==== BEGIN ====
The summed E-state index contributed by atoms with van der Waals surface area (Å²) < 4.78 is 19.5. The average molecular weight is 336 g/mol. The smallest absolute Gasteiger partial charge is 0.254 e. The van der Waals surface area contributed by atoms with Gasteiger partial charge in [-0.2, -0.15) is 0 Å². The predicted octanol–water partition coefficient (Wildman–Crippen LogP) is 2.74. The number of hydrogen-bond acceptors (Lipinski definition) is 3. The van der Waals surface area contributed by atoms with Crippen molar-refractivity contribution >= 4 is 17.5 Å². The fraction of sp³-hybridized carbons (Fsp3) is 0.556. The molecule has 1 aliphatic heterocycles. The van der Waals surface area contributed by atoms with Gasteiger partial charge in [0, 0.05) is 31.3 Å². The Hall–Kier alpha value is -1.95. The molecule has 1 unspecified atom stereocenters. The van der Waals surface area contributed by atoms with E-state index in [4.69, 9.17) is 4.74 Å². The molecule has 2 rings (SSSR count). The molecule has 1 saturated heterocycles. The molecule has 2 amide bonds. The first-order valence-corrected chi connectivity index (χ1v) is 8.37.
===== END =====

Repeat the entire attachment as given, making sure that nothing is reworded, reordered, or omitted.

The summed E-state index contributed by atoms with van der Waals surface area (Å²) < 4.78 is 19.5. The average molecular weight is 336 g/mol. The smallest absolute Gasteiger partial charge is 0.254 e. The van der Waals surface area contributed by atoms with Gasteiger partial charge in [-0.2, -0.15) is 0 Å². The predicted octanol–water partition coefficient (Wildman–Crippen LogP) is 2.74. The number of hydrogen-bond acceptors (Lipinski definition) is 3. The van der Waals surface area contributed by atoms with Crippen molar-refractivity contribution >= 4 is 17.5 Å². The fraction of sp³-hybridized carbons (Fsp3) is 0.556. The molecule has 1 aliphatic heterocycles. The van der Waals surface area contributed by atoms with Gasteiger partial charge in [0, 0.05) is 31.3 Å². The Hall–Kier alpha value is -1.95. The molecule has 1 unspecified atom stereocenters. The van der Waals surface area contributed by atoms with E-state index in [4.69, 9.17) is 4.74 Å². The molecule has 2 rings (SSSR count). The molecule has 1 saturated heterocycles. The molecule has 2 amide bonds. The first-order valence-corrected chi connectivity index (χ1v) is 8.37.